NCSL Opposes Contingent-fee Audits, Passes Resolution

  by Stewart Weintraub and Jennifer Weidler

As a means of increasing corporate tax collections, some states have turned to contingent-fee audit contractors – sometimes referred to as “bounty hunters.”  These bounty hunter firms are compensated based upon a percentage of the amount of tax assessed, creating an incentive for the firms to not only aggressively audit taxpayers, but to stretch interpretations of the law to and beyond the limits.  Having an economic interest in the assessments resulting from the bounty hunter audits, creates an inherent conflict of interest.

Not surprisingly, corporate taxpayers oppose the use of contingent-fee audits because the bounty hunters have a financial stake in the outcome of the audit, thereby creating an unfair and antagonistic aura.  Questions about a lack of transparency, confidentiality of taxpayer information and inflated assessments – with almost inevitable consequential legal fees – are some of the concerns surrounding contingent-fee audits.  For instance, a class action suit involving Alabama taxpayers, brought against the largest contingency-fee auditing firm in the state, is currently pending in state court.  The complaint alleges violations of the Alabama Taxpayers’ Bill of Rights and Uniform Revenue Procedures Act for, among other issues, entering into contingency-fee audit agreements with local governments and compensating its employees and independent contractors through incentive bonuses based on tax collections or assessments.[1]  For further detailed coverage on the status of this case, click here.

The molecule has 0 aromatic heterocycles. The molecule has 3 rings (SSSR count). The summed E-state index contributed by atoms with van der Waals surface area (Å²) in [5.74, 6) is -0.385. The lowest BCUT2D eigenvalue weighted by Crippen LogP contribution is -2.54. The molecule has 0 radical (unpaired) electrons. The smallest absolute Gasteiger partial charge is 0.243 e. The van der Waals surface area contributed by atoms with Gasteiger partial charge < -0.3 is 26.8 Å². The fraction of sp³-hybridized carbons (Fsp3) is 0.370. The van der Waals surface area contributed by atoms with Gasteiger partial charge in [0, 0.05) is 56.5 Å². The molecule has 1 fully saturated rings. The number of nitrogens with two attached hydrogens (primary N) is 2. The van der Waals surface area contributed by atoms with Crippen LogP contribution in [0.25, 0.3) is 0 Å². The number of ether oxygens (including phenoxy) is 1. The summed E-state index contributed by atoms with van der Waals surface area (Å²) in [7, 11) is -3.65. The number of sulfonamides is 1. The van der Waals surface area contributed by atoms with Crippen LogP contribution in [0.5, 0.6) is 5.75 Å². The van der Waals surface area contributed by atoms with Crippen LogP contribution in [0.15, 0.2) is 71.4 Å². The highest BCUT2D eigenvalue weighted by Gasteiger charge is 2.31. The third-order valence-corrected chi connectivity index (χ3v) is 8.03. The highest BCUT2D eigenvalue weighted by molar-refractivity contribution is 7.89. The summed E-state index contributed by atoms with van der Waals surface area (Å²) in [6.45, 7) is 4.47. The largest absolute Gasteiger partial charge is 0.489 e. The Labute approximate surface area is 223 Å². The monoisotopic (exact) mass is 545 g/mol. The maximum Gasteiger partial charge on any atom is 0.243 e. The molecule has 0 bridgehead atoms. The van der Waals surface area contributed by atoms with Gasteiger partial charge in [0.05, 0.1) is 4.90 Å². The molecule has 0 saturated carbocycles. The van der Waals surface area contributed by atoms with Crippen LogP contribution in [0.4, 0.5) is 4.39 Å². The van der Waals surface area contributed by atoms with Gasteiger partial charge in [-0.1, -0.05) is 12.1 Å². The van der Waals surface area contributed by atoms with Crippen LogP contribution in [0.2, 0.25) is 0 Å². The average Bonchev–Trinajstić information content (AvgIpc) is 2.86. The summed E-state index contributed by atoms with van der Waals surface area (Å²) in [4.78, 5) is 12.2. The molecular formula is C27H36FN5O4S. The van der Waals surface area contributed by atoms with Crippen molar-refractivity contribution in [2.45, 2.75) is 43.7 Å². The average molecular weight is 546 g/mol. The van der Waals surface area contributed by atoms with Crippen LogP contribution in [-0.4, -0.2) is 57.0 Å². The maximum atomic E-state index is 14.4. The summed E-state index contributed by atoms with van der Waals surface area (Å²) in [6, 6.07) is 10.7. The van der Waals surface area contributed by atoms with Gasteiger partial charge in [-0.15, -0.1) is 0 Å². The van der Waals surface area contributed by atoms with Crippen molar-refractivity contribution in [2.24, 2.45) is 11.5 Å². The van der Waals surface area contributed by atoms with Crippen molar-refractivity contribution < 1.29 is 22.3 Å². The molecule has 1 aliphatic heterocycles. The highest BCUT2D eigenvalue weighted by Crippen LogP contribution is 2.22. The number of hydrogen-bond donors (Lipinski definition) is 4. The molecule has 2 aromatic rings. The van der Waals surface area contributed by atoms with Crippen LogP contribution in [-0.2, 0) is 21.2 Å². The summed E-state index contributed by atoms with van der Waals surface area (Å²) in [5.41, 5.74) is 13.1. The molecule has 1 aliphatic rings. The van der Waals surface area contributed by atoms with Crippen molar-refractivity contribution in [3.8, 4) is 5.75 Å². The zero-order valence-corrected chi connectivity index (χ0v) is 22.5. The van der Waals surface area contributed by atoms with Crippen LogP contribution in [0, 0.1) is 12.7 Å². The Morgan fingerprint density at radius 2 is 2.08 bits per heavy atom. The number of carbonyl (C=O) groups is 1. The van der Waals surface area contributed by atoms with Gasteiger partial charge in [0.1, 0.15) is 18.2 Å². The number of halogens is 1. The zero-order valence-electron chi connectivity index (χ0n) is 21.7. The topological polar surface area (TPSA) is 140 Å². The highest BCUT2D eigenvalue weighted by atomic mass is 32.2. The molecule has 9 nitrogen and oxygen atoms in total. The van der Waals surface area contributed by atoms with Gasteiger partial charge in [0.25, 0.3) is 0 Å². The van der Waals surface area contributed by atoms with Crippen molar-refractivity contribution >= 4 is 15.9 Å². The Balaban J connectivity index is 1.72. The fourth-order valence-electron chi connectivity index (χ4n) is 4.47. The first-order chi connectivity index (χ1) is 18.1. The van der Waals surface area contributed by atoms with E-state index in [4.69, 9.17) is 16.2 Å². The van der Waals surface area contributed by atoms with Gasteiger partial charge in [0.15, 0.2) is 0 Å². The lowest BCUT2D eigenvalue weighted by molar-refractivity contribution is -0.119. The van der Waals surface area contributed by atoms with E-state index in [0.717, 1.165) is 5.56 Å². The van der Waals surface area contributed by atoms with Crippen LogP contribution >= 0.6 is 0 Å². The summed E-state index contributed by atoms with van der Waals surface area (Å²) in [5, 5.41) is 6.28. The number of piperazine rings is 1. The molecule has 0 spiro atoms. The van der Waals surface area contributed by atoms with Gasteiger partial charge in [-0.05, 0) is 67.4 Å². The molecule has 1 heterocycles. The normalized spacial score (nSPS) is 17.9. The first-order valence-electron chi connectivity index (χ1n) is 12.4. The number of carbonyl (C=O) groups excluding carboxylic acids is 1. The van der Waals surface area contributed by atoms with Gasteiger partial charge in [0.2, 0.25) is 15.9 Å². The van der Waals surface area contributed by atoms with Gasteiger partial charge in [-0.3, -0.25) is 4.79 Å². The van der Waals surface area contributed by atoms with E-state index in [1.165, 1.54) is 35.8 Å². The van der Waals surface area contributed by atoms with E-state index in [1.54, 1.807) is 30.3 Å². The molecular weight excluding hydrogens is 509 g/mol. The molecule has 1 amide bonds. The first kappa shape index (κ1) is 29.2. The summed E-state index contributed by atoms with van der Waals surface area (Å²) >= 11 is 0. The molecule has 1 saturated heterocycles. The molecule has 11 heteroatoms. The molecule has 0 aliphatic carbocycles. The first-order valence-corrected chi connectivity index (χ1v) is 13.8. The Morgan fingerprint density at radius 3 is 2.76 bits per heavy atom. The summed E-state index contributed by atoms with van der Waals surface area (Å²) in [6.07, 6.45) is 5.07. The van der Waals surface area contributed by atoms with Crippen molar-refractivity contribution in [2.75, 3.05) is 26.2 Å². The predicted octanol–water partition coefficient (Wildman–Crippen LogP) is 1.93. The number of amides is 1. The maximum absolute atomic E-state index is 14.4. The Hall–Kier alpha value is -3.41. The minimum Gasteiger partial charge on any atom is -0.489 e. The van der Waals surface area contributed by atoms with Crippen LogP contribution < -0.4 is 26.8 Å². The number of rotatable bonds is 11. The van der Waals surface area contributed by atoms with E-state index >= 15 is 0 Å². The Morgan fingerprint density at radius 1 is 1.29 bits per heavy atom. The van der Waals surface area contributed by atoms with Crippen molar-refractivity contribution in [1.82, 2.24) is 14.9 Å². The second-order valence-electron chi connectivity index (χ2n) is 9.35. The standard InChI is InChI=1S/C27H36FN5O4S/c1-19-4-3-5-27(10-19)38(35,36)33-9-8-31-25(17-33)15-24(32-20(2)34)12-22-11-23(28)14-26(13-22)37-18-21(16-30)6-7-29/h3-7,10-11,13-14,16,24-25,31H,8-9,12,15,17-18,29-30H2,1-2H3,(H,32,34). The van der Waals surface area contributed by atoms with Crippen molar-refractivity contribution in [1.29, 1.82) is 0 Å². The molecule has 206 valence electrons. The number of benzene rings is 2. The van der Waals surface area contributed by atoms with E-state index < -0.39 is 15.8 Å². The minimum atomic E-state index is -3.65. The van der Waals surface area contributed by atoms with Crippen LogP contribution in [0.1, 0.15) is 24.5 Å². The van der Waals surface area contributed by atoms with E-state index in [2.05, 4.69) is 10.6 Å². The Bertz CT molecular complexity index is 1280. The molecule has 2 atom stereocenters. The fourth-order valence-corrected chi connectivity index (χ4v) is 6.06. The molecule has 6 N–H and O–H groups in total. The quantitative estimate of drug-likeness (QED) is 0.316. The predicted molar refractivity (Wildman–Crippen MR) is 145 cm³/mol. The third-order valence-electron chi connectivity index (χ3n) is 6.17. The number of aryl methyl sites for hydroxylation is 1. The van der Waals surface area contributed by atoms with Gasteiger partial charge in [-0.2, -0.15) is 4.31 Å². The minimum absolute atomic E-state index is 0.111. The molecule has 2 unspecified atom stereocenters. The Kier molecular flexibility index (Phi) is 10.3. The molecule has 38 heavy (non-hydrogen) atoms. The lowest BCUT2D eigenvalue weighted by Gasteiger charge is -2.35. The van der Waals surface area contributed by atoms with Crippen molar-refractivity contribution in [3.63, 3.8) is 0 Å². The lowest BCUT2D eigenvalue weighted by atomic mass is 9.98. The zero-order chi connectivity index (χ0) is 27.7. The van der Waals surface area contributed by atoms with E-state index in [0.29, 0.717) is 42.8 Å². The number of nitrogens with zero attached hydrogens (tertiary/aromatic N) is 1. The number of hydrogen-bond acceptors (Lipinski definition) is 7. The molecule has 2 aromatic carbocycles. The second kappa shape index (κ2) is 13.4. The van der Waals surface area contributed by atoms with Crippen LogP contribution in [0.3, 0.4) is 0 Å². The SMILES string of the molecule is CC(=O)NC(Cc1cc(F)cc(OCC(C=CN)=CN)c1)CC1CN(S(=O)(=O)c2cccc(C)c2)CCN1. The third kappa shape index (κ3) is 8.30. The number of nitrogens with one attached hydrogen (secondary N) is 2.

However, due to their need to raise revenue, cash-strapped states support the use of contingent-fee audits, backed by the private audit firms profiting from the agreements.  Other states have even gone a step further, drafting legislation mandating that the state’s taxing authority investigate the use of outside audit firms to perform certain audit functions.  Moreover, some states have entered into contracts with bounty hunter firms that ignore a taxpayer’s books and records, and instead focus on estimating a taxpayer’s potential liability by examining financial statements and other publicly available data.

Responding to these issues, the National Conference of State Legislatures (“NCSL”) recently approved a resolution opposing contingent-fee taxpayer audits.  Additionally, the resolution opposes the use of third-party auditors that do not use a taxpayer’s books and records when conducting the audit.  The resolution is a step in the right direction for corporations fighting the implementation of contingent-fee audits, but it has yet to be seen what the states’ reactions will be, if any, to the NCSL resolution.

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[1] Alabama Code § 40-2A-6 prohibits the use of contingent fee auditors and hearing officers, but it does not apply to unclaimed property audits.

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